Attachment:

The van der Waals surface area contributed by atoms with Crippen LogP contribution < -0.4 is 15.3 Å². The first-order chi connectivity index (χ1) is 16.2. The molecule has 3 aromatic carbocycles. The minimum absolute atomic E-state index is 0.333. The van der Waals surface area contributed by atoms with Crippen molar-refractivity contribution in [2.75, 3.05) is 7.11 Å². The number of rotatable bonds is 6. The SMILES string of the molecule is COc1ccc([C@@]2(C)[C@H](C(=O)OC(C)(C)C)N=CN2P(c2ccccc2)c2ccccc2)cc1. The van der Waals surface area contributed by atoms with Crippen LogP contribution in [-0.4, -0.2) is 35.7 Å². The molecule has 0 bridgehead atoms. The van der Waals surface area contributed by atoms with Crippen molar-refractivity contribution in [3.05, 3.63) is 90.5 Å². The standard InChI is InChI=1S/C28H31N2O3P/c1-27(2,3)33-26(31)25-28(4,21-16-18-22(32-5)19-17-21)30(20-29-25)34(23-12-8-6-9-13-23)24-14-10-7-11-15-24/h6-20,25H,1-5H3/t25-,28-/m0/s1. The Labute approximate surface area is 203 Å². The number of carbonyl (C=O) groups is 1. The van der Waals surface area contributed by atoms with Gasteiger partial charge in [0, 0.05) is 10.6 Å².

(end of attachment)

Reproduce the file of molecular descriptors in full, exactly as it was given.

The van der Waals surface area contributed by atoms with Crippen LogP contribution < -0.4 is 15.3 Å². The first-order chi connectivity index (χ1) is 16.2. The molecule has 3 aromatic carbocycles. The minimum absolute atomic E-state index is 0.333. The van der Waals surface area contributed by atoms with Crippen molar-refractivity contribution in [2.75, 3.05) is 7.11 Å². The number of rotatable bonds is 6. The SMILES string of the molecule is COc1ccc([C@@]2(C)[C@H](C(=O)OC(C)(C)C)N=CN2P(c2ccccc2)c2ccccc2)cc1. The van der Waals surface area contributed by atoms with Crippen LogP contribution in [-0.4, -0.2) is 35.7 Å². The molecule has 0 bridgehead atoms. The van der Waals surface area contributed by atoms with Crippen molar-refractivity contribution in [3.05, 3.63) is 90.5 Å². The standard InChI is InChI=1S/C28H31N2O3P/c1-27(2,3)33-26(31)25-28(4,21-16-18-22(32-5)19-17-21)30(20-29-25)34(23-12-8-6-9-13-23)24-14-10-7-11-15-24/h6-20,25H,1-5H3/t25-,28-/m0/s1. The Labute approximate surface area is 203 Å². The number of carbonyl (C=O) groups is 1. The van der Waals surface area contributed by atoms with Gasteiger partial charge in [0, 0.05) is 10.6 Å².